Emberiza shoeniclus - autumn

Common Reed Bunting

AGE – BEST CRITERIA:


In 1cy, moult contrasts are often present in RR, alula and TT, but are not always easy to detect. Adult birds show a uniform and freshly moulted plumage. The general condition and shape of RR and PC are often helpful. Colour of iris is supportive.
 
1cy: 
  • Juvenile RR are generally of less good quality, slightly more worn, narrow and more pointed. Many young birds (c. 48% according to Jenni & Winkler [1994]) include one or several (sometimes even all) RR in the post-juvenile moult, resulting in a contrast in many individuals.
  • The juvenile PC usually shows a looser texture and slightly more worn tips and edges compared to adult birds. Further, they usually show a slightly paler brown centre and have less tendency to show greyish tips than adult ones, but individual variation should be kept in mind.
  • Many birds show a moult contrast in alula, with inner one (or two) being fresh, dark glossy and with neat brown edges in good condition (like the CC), in contrast to juvenile outer one (or two) which is more worn brownish.
  • 0-3 TT (most commonly two) are included in the moult, and many birds show a moult contrast where the post-juvenile feathers are more fresh and show a darker centre than the remaining juvenile ones. Note, however, that the longest TT is often (within the same feather generation) slightly paler than the inner two, and assessment of wear is therefor important before concluding a moult contrast. 
  • More or less all individuals moult all ten GC, and these feathers seldom contain any vital information for the ageing (and the contrast to the PC is very hard to see). However, exceptions may occur, and glance at the outer GC is always advicable.
  • Iris is usually helpful during autumn – 1cy have a rather cold grey iris.
2cy+:
  • Whole plumage uniform and fresh, lacking moult contrasts. But remember that a) singel RR may have been lost and replaced, creating a contrast, and b) the slightly paler longest T may create a false impression of a contrast.
  • Adult RR are generally in better condition, slightly broader with more blunt shaped tips. But remember that a few 1cy bird include the whole tail in the post-juvenile moult, making it useless for ageing.
  • PC are of good quality, more dense and fresh and often with greyish tips.
  • Iris is greyish-brown, warmer than juvenile.

1cy (male) September. Juvenile RR are generally more worn, show more pointed tips and are, on average, slightly narrower than in adult. Note that left R3 is moulted post-juvenile, being more fresh, slightly broader and with blunter tip compared to right R3. [1ET80494]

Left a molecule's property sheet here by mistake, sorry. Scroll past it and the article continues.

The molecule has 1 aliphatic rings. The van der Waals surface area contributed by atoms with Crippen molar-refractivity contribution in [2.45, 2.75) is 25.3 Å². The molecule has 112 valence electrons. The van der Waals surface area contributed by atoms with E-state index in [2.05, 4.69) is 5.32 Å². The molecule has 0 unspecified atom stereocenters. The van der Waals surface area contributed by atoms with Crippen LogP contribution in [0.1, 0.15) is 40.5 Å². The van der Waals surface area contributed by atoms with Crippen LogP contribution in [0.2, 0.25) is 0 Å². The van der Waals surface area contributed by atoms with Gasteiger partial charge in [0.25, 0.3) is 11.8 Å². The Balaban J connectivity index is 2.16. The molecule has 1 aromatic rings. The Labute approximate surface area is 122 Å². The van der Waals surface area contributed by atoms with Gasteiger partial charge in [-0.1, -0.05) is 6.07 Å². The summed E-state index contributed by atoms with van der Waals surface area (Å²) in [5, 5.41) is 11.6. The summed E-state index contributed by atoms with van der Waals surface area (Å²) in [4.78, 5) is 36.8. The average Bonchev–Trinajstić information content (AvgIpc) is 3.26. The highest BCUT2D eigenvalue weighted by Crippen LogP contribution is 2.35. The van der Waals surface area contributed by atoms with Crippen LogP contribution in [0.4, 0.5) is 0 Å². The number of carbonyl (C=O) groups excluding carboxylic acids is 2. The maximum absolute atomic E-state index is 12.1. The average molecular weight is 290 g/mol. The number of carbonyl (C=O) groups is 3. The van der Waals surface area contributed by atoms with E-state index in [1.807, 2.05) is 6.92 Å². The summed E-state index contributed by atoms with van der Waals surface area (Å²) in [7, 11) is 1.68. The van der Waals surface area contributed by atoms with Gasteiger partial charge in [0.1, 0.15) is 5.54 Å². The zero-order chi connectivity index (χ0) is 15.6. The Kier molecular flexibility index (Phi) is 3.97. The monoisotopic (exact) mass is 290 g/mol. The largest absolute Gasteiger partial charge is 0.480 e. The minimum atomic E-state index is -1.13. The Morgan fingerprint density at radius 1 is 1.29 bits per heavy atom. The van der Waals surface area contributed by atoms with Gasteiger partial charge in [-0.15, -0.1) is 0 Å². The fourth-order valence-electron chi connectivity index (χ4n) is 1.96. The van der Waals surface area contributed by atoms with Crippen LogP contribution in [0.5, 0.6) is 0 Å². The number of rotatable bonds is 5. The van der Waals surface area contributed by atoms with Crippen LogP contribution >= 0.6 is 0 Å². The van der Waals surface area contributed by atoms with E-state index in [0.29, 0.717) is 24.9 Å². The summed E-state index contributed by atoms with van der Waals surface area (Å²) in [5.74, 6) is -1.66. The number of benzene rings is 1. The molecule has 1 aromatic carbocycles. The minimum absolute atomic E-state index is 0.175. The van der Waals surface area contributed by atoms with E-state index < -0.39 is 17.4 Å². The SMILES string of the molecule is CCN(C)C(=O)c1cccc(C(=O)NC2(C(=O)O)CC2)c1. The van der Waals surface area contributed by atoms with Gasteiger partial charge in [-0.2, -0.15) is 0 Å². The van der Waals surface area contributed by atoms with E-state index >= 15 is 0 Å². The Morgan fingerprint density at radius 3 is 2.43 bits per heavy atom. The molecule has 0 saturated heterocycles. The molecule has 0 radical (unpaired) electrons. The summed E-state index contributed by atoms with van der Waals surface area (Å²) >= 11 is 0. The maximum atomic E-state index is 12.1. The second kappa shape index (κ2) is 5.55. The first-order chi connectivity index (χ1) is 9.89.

1cy (female) October, showing variation. This bird shows post-juvenile left R5-6, in contrast to the rest of the tail which is juvenile. [1ES23071]

2cy+ (male) November. Adult RR are generally in better condition, slightly broader with more blunt shaped tips. But remember that a few 1cy bird include the whole tail in the post-juvenile moult, then making it useless for ageing. [1ET29303]

2cy+ (female) October, showing variation. [1EV96248]

1cy (male) September. The juvenile PC shows a looser texture and slightly more worn tips and edges compared to adult birds. Note that this individual also show a moult contrast in AL where the innermost is moulted post-juvenile and fresh in contrast to the outer two feathers which are both juvenile (the central one is slightly worn with brownish centre and less neat brown edges - compare with the birds to the right and below). [1ET80494]

1cy (female) October, showing variation in the juvenile PC. In this bird, the two inner AL are post-juvenile (the central feather shows a dark and glossy centre and neat brown edges), in contrast to the more worn outermost (largest) juvenile feather. [1ET80658]

2cy+ (male) November. Adult PC are of good quality, more dense and fresh and often show fine greyish tips. Note also the appearance of non-juvenile AL - fresh, glossy dark and with neat brown edges. [1ET29303]

2cy+ female (October), showing variation. [81909836]

1cy (female) October. Quite many 1cy, like here, show uniformly post-juvenile TT, unseparable from the subsequent adult generations. [1ES23071]

1cy (female) October, showing a moult contrast where the innermost T is moulted post-juvenile, while the outer two are unmoulted juvenile. This contrast may sometimes be rather hard to see, but note the slight difference in wear (identical in the two outer feathers, more fresh in the inner one) as well as in the colour and gloss of the centre, were the innermost T is blackish and the central one is brownish-black (and remember that the outermost T always is paler brown than the other two, regardless of which generation is present). [1ET80658]

2cy+ (male) November, showing variation in post-breeding (/post-juvenile) TT. [1ET29303]

2cy+ (female) October, showing variation. [1EV96248]

1cy (male) September. Since practically all 1cy (like this one) include all ten GC in the post-juvenile moult, GC are seldom of any use for ageing. But exceptions should be expected, and single juvenile outer GC may eventually give further aid in the ageing process. [1ET80494]

2cy+ (male) November, showing a uniform post-breeding wing. [1ET29303]

1cy (female) October. During autumn, the cold grey iris of 1cy is often helpful. [1ES79590]

2cy+ (male) August. In adult birds, the iris is warmer greyish-brown. [1ET28462]

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